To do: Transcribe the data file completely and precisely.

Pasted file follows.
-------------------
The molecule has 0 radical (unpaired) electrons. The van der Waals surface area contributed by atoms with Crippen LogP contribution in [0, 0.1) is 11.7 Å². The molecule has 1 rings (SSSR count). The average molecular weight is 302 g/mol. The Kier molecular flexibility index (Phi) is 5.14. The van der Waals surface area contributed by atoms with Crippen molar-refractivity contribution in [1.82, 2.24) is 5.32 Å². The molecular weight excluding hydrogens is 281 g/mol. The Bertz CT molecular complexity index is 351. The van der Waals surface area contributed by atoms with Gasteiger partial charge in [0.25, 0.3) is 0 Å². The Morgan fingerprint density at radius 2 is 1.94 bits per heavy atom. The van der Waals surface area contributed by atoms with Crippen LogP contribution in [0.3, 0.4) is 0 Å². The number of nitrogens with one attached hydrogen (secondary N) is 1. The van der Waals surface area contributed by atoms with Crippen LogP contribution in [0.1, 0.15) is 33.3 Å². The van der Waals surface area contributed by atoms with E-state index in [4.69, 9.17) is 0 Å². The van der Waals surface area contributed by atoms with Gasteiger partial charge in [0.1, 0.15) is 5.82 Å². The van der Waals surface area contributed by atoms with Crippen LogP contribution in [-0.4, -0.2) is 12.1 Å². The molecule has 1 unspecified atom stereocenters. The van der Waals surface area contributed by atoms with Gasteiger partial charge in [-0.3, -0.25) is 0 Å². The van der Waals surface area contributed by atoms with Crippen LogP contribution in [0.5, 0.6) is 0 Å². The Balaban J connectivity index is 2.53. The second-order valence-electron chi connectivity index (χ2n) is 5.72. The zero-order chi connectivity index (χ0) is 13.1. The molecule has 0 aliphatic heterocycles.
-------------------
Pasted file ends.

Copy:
The molecule has 0 radical (unpaired) electrons. The van der Waals surface area contributed by atoms with Crippen LogP contribution in [0, 0.1) is 11.7 Å². The molecule has 1 rings (SSSR count). The average molecular weight is 302 g/mol. The Kier molecular flexibility index (Phi) is 5.14. The van der Waals surface area contributed by atoms with Crippen molar-refractivity contribution in [1.82, 2.24) is 5.32 Å². The molecular weight excluding hydrogens is 281 g/mol. The Bertz CT molecular complexity index is 351. The van der Waals surface area contributed by atoms with Gasteiger partial charge in [0.25, 0.3) is 0 Å². The Morgan fingerprint density at radius 2 is 1.94 bits per heavy atom. The van der Waals surface area contributed by atoms with Crippen LogP contribution in [0.3, 0.4) is 0 Å². The number of nitrogens with one attached hydrogen (secondary N) is 1. The van der Waals surface area contributed by atoms with Crippen LogP contribution in [0.1, 0.15) is 33.3 Å². The van der Waals surface area contributed by atoms with E-state index in [4.69, 9.17) is 0 Å². The van der Waals surface area contributed by atoms with Gasteiger partial charge in [0.1, 0.15) is 5.82 Å². The van der Waals surface area contributed by atoms with Crippen LogP contribution in [-0.4, -0.2) is 12.1 Å². The molecule has 1 unspecified atom stereocenters. The van der Waals surface area contributed by atoms with Gasteiger partial charge in [-0.3, -0.25) is 0 Å². The van der Waals surface area contributed by atoms with Crippen LogP contribution in [0.5, 0.6) is 0 Å². The Balaban J connectivity index is 2.53. The second-order valence-electron chi connectivity index (χ2n) is 5.72. The zero-order chi connectivity index (χ0) is 13.1. The molecule has 0 aliphatic heterocycles.